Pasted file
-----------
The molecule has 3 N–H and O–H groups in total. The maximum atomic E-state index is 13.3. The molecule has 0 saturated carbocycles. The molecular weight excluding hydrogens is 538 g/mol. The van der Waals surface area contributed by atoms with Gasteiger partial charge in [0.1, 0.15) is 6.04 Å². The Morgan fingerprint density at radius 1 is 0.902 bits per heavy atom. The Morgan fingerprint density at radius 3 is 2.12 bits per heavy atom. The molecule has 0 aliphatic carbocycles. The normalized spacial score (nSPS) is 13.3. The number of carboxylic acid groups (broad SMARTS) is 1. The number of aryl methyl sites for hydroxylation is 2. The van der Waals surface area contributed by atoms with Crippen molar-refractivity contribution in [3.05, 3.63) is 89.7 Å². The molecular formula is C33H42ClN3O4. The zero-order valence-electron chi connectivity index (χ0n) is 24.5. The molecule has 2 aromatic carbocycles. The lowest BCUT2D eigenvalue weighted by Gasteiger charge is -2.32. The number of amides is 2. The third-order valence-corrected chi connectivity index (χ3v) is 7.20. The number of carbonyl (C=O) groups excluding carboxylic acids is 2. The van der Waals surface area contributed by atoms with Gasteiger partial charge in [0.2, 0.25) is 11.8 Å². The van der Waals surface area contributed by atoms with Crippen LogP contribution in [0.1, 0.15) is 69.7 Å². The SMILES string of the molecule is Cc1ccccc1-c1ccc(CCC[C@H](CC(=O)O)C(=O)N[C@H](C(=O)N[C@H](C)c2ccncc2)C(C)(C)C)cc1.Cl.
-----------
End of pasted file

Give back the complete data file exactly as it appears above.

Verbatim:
The molecule has 3 N–H and O–H groups in total. The maximum atomic E-state index is 13.3. The molecule has 0 saturated carbocycles. The molecular weight excluding hydrogens is 538 g/mol. The van der Waals surface area contributed by atoms with Gasteiger partial charge in [0.1, 0.15) is 6.04 Å². The Morgan fingerprint density at radius 1 is 0.902 bits per heavy atom. The Morgan fingerprint density at radius 3 is 2.12 bits per heavy atom. The molecule has 0 aliphatic carbocycles. The normalized spacial score (nSPS) is 13.3. The number of carboxylic acid groups (broad SMARTS) is 1. The number of aryl methyl sites for hydroxylation is 2. The van der Waals surface area contributed by atoms with Crippen molar-refractivity contribution in [3.05, 3.63) is 89.7 Å². The molecular formula is C33H42ClN3O4. The zero-order valence-electron chi connectivity index (χ0n) is 24.5. The molecule has 2 aromatic carbocycles. The lowest BCUT2D eigenvalue weighted by Gasteiger charge is -2.32. The number of amides is 2. The third-order valence-corrected chi connectivity index (χ3v) is 7.20. The number of carbonyl (C=O) groups excluding carboxylic acids is 2. The van der Waals surface area contributed by atoms with Gasteiger partial charge in [0.2, 0.25) is 11.8 Å². The van der Waals surface area contributed by atoms with Crippen LogP contribution in [0.1, 0.15) is 69.7 Å². The SMILES string of the molecule is Cc1ccccc1-c1ccc(CCC[C@H](CC(=O)O)C(=O)N[C@H](C(=O)N[C@H](C)c2ccncc2)C(C)(C)C)cc1.Cl.